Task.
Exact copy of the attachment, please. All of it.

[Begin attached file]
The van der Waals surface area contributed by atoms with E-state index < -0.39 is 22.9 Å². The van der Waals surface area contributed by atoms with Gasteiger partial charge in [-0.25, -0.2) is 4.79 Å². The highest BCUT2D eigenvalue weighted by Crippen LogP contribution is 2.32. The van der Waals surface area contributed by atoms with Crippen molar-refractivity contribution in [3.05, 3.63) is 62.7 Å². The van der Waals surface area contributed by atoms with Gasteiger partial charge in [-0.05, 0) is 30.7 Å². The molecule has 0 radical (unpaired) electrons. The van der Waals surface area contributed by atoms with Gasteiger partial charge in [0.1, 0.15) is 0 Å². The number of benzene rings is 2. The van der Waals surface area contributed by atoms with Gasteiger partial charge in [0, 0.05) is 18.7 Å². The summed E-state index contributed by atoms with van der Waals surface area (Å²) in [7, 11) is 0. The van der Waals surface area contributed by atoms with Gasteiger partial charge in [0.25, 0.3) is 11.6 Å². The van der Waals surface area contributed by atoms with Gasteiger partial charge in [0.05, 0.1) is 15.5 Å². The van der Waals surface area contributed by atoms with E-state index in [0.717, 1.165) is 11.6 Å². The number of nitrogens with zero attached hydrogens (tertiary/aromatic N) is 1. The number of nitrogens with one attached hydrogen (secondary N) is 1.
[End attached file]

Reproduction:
The van der Waals surface area contributed by atoms with E-state index < -0.39 is 22.9 Å². The van der Waals surface area contributed by atoms with Gasteiger partial charge in [-0.25, -0.2) is 4.79 Å². The highest BCUT2D eigenvalue weighted by Crippen LogP contribution is 2.32. The van der Waals surface area contributed by atoms with Crippen molar-refractivity contribution in [3.05, 3.63) is 62.7 Å². The van der Waals surface area contributed by atoms with Gasteiger partial charge in [-0.05, 0) is 30.7 Å². The molecule has 0 radical (unpaired) electrons. The van der Waals surface area contributed by atoms with Gasteiger partial charge in [0.1, 0.15) is 0 Å². The number of benzene rings is 2. The van der Waals surface area contributed by atoms with Gasteiger partial charge in [0, 0.05) is 18.7 Å². The summed E-state index contributed by atoms with van der Waals surface area (Å²) in [7, 11) is 0. The van der Waals surface area contributed by atoms with Gasteiger partial charge in [0.25, 0.3) is 11.6 Å². The van der Waals surface area contributed by atoms with Gasteiger partial charge in [0.05, 0.1) is 15.5 Å². The van der Waals surface area contributed by atoms with E-state index in [0.717, 1.165) is 11.6 Å². The number of nitrogens with zero attached hydrogens (tertiary/aromatic N) is 1. The number of nitrogens with one attached hydrogen (secondary N) is 1.